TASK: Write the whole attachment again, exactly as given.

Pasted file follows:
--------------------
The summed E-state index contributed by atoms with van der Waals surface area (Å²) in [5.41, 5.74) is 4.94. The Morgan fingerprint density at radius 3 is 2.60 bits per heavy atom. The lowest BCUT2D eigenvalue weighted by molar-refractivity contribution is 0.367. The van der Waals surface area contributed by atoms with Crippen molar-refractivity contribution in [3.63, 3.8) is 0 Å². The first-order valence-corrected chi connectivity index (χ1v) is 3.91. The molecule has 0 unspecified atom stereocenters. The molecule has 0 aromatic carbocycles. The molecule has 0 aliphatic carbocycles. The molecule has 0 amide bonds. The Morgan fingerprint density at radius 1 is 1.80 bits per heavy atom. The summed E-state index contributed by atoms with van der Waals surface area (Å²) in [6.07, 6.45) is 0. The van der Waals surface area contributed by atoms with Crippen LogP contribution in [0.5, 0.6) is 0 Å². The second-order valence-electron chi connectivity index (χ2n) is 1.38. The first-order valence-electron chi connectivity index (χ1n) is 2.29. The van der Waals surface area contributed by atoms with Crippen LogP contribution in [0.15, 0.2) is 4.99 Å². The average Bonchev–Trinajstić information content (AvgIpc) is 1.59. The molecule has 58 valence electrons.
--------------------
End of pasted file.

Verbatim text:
The summed E-state index contributed by atoms with van der Waals surface area (Å²) in [5.41, 5.74) is 4.94. The Morgan fingerprint density at radius 3 is 2.60 bits per heavy atom. The lowest BCUT2D eigenvalue weighted by molar-refractivity contribution is 0.367. The van der Waals surface area contributed by atoms with Crippen molar-refractivity contribution in [3.63, 3.8) is 0 Å². The first-order valence-corrected chi connectivity index (χ1v) is 3.91. The molecule has 0 unspecified atom stereocenters. The molecule has 0 aromatic carbocycles. The molecule has 0 aliphatic carbocycles. The molecule has 0 amide bonds. The Morgan fingerprint density at radius 1 is 1.80 bits per heavy atom. The summed E-state index contributed by atoms with van der Waals surface area (Å²) in [6.07, 6.45) is 0. The van der Waals surface area contributed by atoms with Crippen LogP contribution in [0.5, 0.6) is 0 Å². The second-order valence-electron chi connectivity index (χ2n) is 1.38. The first-order valence-electron chi connectivity index (χ1n) is 2.29. The van der Waals surface area contributed by atoms with Crippen LogP contribution in [0.15, 0.2) is 4.99 Å². The average Bonchev–Trinajstić information content (AvgIpc) is 1.59. The molecule has 58 valence electrons.